Before You Compost, Check This Out!
by Dalit Holzman
Before You Compost
My Story: Free/Cheap Compost
Within the last decade, the focus on recycling household waste has become a higher priority within both urban and rural areas. Where I live, in beautiful Vancouver, Canada, Friday morning begins with the sound of the recycling truck making its rounds. Plastic containers, glass bottles, paper products and newspapers are whisked away from our curbside, dreaming of the clean reincarnations that await them. In more forward thinking places, even more stuff is recycled. Styrofoam containers, mattresses, compostable food matter, and yes, it's true, even diapers are recycled. On the other hand, out in the boonies it can be a pretty tricky finding the curbside, let alone finding someone to pick up recycling.
In either case, rural or urban, recycling should begin at home. The less we burden the system (if there is one in place), the less we burden the budget, the less we burden the planet.
I've begun to find ways to reuse the organic waste my family produces in and around our home. Rather than throwing everything into the compost heap, which still remains a viable alternative, I reserve certain items for slightly brighter futures!
In the garden
- Your roses will go bananas for old banana peels. High in potassium, magnesium and phosphorus, they can help keep rose plants healthy and strong. Bury a couple of chopped up peels underneath new rose plants or add to the soil surrounding existing plants.
- Nitrogen-rich coffee grounds (and even the used paper filters) can be sprinkled on the soil around acid-loving plants such as azaleas, hydrangeas and rhododendrons.
- Eggshells are a great source of calcium for your garden. Spread washed, crushed shells around your plants in place of lime (calcium carbonate).
- Grind up fully cooked meat bones and turn into your soil. High in phosphorus and calcium, bone meal is a popular fertilizer amongst most gardeners. (As E-Coli and salmonella are very dangerous threats, be sure the bones have been cooked through after the meat has been taken off of them.)
- Keep the seeds/pits of eaten fruit for next year's crop. (If you have too many, share them with your friends.) In the case of squash-variety seeds, like pumpkin, roast them with a bit of soy sauce for a delicious, healthy snack.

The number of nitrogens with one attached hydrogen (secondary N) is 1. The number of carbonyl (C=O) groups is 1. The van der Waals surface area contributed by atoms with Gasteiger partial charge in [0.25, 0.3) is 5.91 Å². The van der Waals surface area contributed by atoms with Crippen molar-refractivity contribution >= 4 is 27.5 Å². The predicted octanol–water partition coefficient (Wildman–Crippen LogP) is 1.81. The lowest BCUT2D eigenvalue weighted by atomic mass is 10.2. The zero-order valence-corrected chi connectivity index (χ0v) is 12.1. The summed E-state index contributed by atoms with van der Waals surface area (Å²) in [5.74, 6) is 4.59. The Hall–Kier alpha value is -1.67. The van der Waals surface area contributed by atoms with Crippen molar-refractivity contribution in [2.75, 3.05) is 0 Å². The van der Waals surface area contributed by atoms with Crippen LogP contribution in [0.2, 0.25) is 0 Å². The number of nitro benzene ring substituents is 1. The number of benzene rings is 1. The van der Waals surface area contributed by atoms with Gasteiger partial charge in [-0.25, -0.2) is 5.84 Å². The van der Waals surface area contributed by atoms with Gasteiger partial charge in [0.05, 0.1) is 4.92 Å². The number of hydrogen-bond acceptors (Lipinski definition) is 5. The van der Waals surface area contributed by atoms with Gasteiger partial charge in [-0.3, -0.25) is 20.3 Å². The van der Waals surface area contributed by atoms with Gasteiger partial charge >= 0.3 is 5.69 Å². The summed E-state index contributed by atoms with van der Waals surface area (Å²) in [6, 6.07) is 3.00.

In the home
- Citrus peels can be turned into extracts for later use in recipes. Bring one large, diced peel (of lemon, orange, lime, grapefruit, etc.) without the white to a boil in 1/2 cup of vodka. Let the mixture steep for at least two weeks in a vacuum-sealed jar.
- Leftover pulp from freshly extracted veggie juice can be turned into a yummy, unique salad with the addition of some nuts and your favorite salad dressing!
- Use the leftover juice from canned fruits to sweeten your home-baked goods. And as with vegetable peelings and stalks, save the juice from canned vegetables to add to your soup stockpot.
- Create the look of antiquity by dying your writing paper in hot water colored with spent tea bags.
- Throwing out that old cheese wax not so gouda? Consider melting it down for reuse in your own cheese or candle making endeavors or for sealing letters of correspondence the old-fashioned way.
- Believe it or not, but that bacon, beef, goat and sheep fat you've been saving for a rainy day can be transformed into some incredible soap! Pick up my favorite soap-making book ever, Soap Recipes: seventy tried-and-true ways to make modern soap with herbs, beeswax and vegetable oils, by Elaine C. White for instructions on not only how to turn these drips into suds, but also how you can incorporate ground nut shells into your soap and scrub creations.
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